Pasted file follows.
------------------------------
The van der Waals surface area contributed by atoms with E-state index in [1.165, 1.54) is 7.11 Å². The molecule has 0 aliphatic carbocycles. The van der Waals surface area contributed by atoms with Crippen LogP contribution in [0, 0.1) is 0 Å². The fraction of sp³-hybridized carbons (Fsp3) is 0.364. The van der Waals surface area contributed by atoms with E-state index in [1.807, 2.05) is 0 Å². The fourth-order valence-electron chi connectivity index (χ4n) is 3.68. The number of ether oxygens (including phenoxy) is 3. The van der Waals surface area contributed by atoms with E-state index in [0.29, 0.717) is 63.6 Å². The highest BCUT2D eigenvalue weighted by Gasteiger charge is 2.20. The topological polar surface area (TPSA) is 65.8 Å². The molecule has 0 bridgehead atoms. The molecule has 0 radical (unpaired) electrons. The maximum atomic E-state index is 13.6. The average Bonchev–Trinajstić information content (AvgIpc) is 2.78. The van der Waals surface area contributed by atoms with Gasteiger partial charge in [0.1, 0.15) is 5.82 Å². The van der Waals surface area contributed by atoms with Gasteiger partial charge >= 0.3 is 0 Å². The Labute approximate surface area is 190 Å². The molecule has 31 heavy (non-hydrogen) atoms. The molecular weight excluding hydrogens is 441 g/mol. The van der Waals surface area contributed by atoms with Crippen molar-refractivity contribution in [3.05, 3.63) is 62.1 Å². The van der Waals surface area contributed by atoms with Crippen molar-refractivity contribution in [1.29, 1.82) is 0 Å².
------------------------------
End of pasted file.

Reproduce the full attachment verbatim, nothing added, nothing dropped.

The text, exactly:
The van der Waals surface area contributed by atoms with E-state index in [1.165, 1.54) is 7.11 Å². The molecule has 0 aliphatic carbocycles. The van der Waals surface area contributed by atoms with Crippen LogP contribution in [0, 0.1) is 0 Å². The fraction of sp³-hybridized carbons (Fsp3) is 0.364. The van der Waals surface area contributed by atoms with E-state index in [1.807, 2.05) is 0 Å². The fourth-order valence-electron chi connectivity index (χ4n) is 3.68. The number of ether oxygens (including phenoxy) is 3. The van der Waals surface area contributed by atoms with E-state index in [0.29, 0.717) is 63.6 Å². The highest BCUT2D eigenvalue weighted by Gasteiger charge is 2.20. The topological polar surface area (TPSA) is 65.8 Å². The molecule has 0 bridgehead atoms. The molecule has 0 radical (unpaired) electrons. The maximum atomic E-state index is 13.6. The average Bonchev–Trinajstić information content (AvgIpc) is 2.78. The van der Waals surface area contributed by atoms with Gasteiger partial charge in [0.1, 0.15) is 5.82 Å². The van der Waals surface area contributed by atoms with Gasteiger partial charge >= 0.3 is 0 Å². The Labute approximate surface area is 190 Å². The molecule has 31 heavy (non-hydrogen) atoms. The molecular weight excluding hydrogens is 441 g/mol. The van der Waals surface area contributed by atoms with Crippen molar-refractivity contribution in [3.05, 3.63) is 62.1 Å². The van der Waals surface area contributed by atoms with Crippen molar-refractivity contribution in [1.29, 1.82) is 0 Å².